huge applause for this amazing quartet. But they weren't done yet.
They cranked it up with a killer arrangement of "No, No, Nora" (OK,
whose arrangement is this? It's great!), and it had our collective
hearts pumping until the climax at "...but would I trade you for 
barbershop??..." at which point they modulated into a screamer
chord, then, incredibly, did it again, even higher, and just about
blew the roof off the dome! They paused in mock agony as they each 
pondered the choice before them, until, very reluctantly, they 
agreed that, no, not even barbershop could take them away from 
their beloved Nora (and if you believe THAT, I've got a bridge in
Arizona to sell you)...the crowd was beside themselves as they
hit the tag, and everyone leapt to their feet in an instant 
standing ovation, screaming and cheering as if the contest were
already over. This was the same kind of maniacal response that
Platinum had generated in each of their sessions last year, with 
the audience eating up every incredible chord. Four Voices had
thrilled me in the first set, but they stunned me in this one.
I sat there in a daze and had an image in my head of them accepting
the gold medals, incredible for such a young quartet. But it was
possible, I realized.


I was still in a daze halfway through Riptide's first number. I 
found it hard to concentrate, I was still coming down from Four
Voices' crusher performance. Wow! But I managed to shake it off
and enjoy the rest of Riptide's "Let The Rest Of The World Go By"
followed by their always cool "M-A-Double-M-Y." It really was 
excellent, and I thought, holy cow, we might have two Dixie
quartets in the top ten! How cool! Little did I know just how 
cool it would be when the final dust settled Saturday night.


Ken Hatton and Jay Hawkins anchored this quartet nicely in this
round, opening with "Some Enchanted Evening" from the Broadway
musical "South Pacific." Like the first set, though, this just 
felt a little too heavy for my tastes. And I don't remember now,
but my notes say I didn't like the tag too much either. Hmm...
Still, the second song was much better, "Fare The Well, 
Annabelle." I liked the little section in the middle where the 
chords sounded like a railroad train racing past...neat stuff!


"There Goes My Heart" had some great mood generation throughout.
I know they had the audience where they wanted them, as the 
entire arena was quiet and attentive, not wanting to break the
mood. Nice nice nice. They changed up to a finger snapping, toe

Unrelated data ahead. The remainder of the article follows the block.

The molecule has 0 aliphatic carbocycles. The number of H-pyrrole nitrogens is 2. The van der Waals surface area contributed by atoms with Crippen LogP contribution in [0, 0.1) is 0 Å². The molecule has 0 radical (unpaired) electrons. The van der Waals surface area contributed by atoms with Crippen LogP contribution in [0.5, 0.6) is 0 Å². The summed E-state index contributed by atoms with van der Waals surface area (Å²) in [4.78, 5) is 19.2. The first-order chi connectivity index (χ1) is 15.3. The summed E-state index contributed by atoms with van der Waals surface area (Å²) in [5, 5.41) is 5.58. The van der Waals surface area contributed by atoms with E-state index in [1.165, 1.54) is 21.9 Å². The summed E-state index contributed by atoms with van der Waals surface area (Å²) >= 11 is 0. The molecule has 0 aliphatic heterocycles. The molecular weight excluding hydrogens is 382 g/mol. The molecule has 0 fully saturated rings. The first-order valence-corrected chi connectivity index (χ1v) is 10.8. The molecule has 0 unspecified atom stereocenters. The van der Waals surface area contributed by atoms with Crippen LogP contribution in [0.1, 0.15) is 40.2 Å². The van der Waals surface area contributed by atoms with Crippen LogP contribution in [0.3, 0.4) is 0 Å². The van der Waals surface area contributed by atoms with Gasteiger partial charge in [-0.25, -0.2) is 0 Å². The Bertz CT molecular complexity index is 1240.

tapping "Recipe For Makin' Love" that had our collective mouths
watering for more. Good shot!


They make every song they sing look so easy. "Pretty Baby" was
nice and sweet, and I got a laugh when they referred to "curly
hair" and bari Russ Young leaned forward to show off his balding
pate. "Lora-Belle Lee" was a good solid hit too. It didn't quite
measure up to the stunning performances we'd just seen, so I wasn't
sure if they'd make the finals or not. We'll see!

9) BSQ

Kevin King's lead solo on "Danny Boy" was simply gorgeous. He has
excellent control of his voice throughout here, and it just
floated up there, weightless and airy, so pleasant and lovely.
They really have that ballad down. I cracked up when they went
into "Fly Me To The Moon," and bass Al Mazzoni goofed around up
there, first displaying his bald head as they referred to the
moon, turning to bari Richard Taylor for a mock kiss, and then 
going into this bizarre dance step as he flailed his arms around
from the elbows down, keeping the rest of his body relatively was silly, but they were having a grand time up 
there and we all enjoyed it with them. 


Overture (our third Dixie quartet to make it to the semi's! Wow!)
had a great solid intro to their first song, "When There's A 
Shine On Your Shoes," and kept the support up through the second
number, "Something To Write The Folks About." Not as compelling
as the other two Dixie foursomes, but hey, at this level everyone
is doing just fine!! They were terrific in spite of not making the
top ten (hey, we got two in there already, let's not get greedy).
What a fine representation for Dixie! 


I liked the smooth resonant chords in "I Thought About You,"
made even more luscious with Brian Beck's wide bass and Bobby
Gray, Jr.'s nice filling bari. I really like this quartet's 
overall sound, very nice to listen to, and they pick good
music. They picked it up with "Anything Goes" and I had them
on my short list for the top ten. Great job!